Compiler Construction With Embedded Xinu

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Having students construct a compiler which targets a runtime that uses their own, or a provided, Xinu operating system is one of the potential tracks for a professor that is Teaching With Xinu.

Including Embedded Xinu in a compiler construction course allows students to explore the compilation of high level language constructs that rely on interacting with the underlying runtime. Many traditional compilers courses simply target a processor or simulator, but by targeting a platform (a processor and operating system combination) one can extend the source language to include more advanced language features such as I/O operations and thread creation, manipulation, and concurrency. This also allows students to run their test cases on real hardware and see these programs actually interacting with a real runtime. In modern programming these high level language features are vital, and it is important for students to see what the processor and runtime are doing when they use these features in their own programs.

Course Outcomes

Course development can parallel learning objectives and topics associated with many Programming Language Translation or Compiler Construction courses. [1] However, by targeting a platform with an operating system students can also focus on learning how compilers interact with the runtime to achieve thread concurrency and synchronization; topics which many traditional compilers courses avoid. [2, 3, 4]


  • Lexical Analysis
  • Syntax Analysis
  • Semantic Analysis
  • IR Translation
  • Instruction Selection
  • Register Allocation

Learning Objectives

  • Recognize various classes of grammars, languages, and automata, and employ these to solve common software problems.
  • Explain the major steps involved in compiling a high-level programming language down to a low-level target machine language.
  • Construct and use the major components of a modern compiler.
  • Work together effectively in teams on a substantial software implementation project.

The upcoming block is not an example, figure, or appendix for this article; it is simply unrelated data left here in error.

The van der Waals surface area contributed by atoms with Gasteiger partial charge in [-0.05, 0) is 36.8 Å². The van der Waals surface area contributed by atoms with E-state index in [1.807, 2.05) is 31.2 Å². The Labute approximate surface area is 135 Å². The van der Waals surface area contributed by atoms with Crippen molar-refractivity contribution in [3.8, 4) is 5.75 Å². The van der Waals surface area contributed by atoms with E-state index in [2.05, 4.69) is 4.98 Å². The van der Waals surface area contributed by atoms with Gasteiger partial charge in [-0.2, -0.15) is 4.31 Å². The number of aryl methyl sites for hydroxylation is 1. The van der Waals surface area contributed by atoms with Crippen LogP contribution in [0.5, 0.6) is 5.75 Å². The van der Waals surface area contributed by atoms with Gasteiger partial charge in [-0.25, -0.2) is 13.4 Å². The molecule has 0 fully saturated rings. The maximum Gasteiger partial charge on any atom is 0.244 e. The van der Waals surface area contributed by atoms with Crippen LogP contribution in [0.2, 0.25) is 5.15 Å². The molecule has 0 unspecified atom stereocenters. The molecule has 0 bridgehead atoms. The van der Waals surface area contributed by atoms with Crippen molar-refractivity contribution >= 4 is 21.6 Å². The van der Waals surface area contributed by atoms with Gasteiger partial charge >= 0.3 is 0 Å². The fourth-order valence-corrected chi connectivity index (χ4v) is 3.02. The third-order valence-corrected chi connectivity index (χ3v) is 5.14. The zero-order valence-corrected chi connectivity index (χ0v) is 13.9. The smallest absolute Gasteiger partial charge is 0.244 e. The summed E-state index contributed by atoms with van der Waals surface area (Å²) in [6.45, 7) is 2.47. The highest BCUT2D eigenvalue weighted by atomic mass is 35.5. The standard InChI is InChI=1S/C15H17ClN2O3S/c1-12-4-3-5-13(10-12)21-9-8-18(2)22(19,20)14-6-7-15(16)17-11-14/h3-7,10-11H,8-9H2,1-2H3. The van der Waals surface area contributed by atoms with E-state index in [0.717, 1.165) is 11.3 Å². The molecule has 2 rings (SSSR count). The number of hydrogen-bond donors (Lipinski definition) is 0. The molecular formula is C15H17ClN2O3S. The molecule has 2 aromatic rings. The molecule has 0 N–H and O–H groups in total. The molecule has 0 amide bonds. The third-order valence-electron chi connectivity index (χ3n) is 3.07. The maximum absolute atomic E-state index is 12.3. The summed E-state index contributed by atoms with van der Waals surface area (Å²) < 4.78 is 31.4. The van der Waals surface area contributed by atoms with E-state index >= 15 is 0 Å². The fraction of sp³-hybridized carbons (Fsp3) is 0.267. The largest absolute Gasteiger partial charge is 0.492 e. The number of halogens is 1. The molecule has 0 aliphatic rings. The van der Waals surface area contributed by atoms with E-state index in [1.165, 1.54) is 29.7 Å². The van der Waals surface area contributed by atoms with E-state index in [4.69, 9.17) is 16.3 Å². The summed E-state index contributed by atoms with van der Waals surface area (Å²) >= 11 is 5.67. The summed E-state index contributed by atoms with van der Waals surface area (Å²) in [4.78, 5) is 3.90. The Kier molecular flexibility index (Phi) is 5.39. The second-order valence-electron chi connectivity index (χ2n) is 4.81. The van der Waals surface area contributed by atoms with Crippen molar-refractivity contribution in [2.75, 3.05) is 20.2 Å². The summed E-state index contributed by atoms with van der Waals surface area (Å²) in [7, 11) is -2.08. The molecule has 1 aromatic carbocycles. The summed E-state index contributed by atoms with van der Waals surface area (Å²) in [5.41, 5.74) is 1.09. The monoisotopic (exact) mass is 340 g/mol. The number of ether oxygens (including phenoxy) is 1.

Potential Course Structure

The course outlined below describes a compiler construction course focusing on a semester long project in which students build most of the pieces of a complete working compiler. For this example course we take the compiler project from Appel and Palsberg's Modern Compiler Implementation in Java [2] and modify it to target a MIPS platform running the Xinu operating system. We take advantage of the fact that our compiler targets a runtime with an operating system and add high-level I/O and concurrency features to Appel and Palsberg's MiniJava language, creating our own Concurrent MiniJava language.

We allow Java-like threading and synchronization with our added support for class declarations inheriting the built in Thread class and with added support for Java's synchronized keyword. We also add external operating system calls for I/O operations and for operations to create and manipulate multiple threads of execution. Specifically, we add the ability to print strings with Xinu.print(String s), the ability to print a new line with Xinu.println(), the ability to print an integer with Xinu.printint(int x), the ability to read in an integer input with Xinu.readint(), the ability to create a thread of execution with Xinu.threadCreate(Thread t), the ability for a thread to yield control of the processor with Xinu.yield(), and the ability for a thread to sleep for a given number of milliseconds with Xinu.sleep(int time).

The links in the outline below describe the changes necessary in each assignment to add these high-level I/O and concurrency features to the language, including the modifications for targeting a Xinu backend instead of the book's intended MIPS simulator. In addition to these compiler changes, modifications must also be made to Xinu to offer the runtime support required by the synchronized keyword. Since Java's synchronized feature depends on the JVM monitor system, which has subtly different semantics from standard O/S semaphores, monitor constucts must be added to Xinu.

Appel and Palsberg's MiniJava language is a subset of the standard Java language, and this means test cases written in MiniJava can be compiled and run using standard Java compilers. To use standard Java compilers to compile programs written in our Concurrent MiniJava language one needs our helper class.

Course Outline
Week Topics Assignments
01 Introduction Project 1: Interpreter
02 Lexical Analysis, Automata Project 2: Scanner
03 Syntax Analysis, Grammars Homework 1: Automata and Grammars
04 Parser Generators Project 3: Parser
05 Abstract Syntax Trees
06 Semantic Analysis Project 4: Semantic Analysis
07 Activation Records
08 IR Translation
09 Basic Blocks Project 5: Translation
10 Instruction Selection Homework 2: Activation Records
11 Liveness Analysis
12 Register Allocation
13 Register Allocation Project 6: Instruction Selection
14 Advanced Topics
15 Advanced Topics Homework 3: Register Allocation


[1] Course topics and learning objectives have been adapted from the ACM's Computing Curricula 2001 Computer Science.

[2] Andrew W. Appel and Jens Palsberg, Modern Compiler Implementation in Java, 2nd Edition, Cambridge University Press, 2002

[3] A. V. Aho, M. Lam, R. Sethi, and J. D. Ullman. Compilers: Principles, Techniques and Tools. Pearson, 2nd edition, 1985.

[4] S. Muchnick. Advanced Compiler Design and Implementation. Morgan Kaufmann, 1997.

This work funded in part by NSF grant DUE-CCLI-0737476.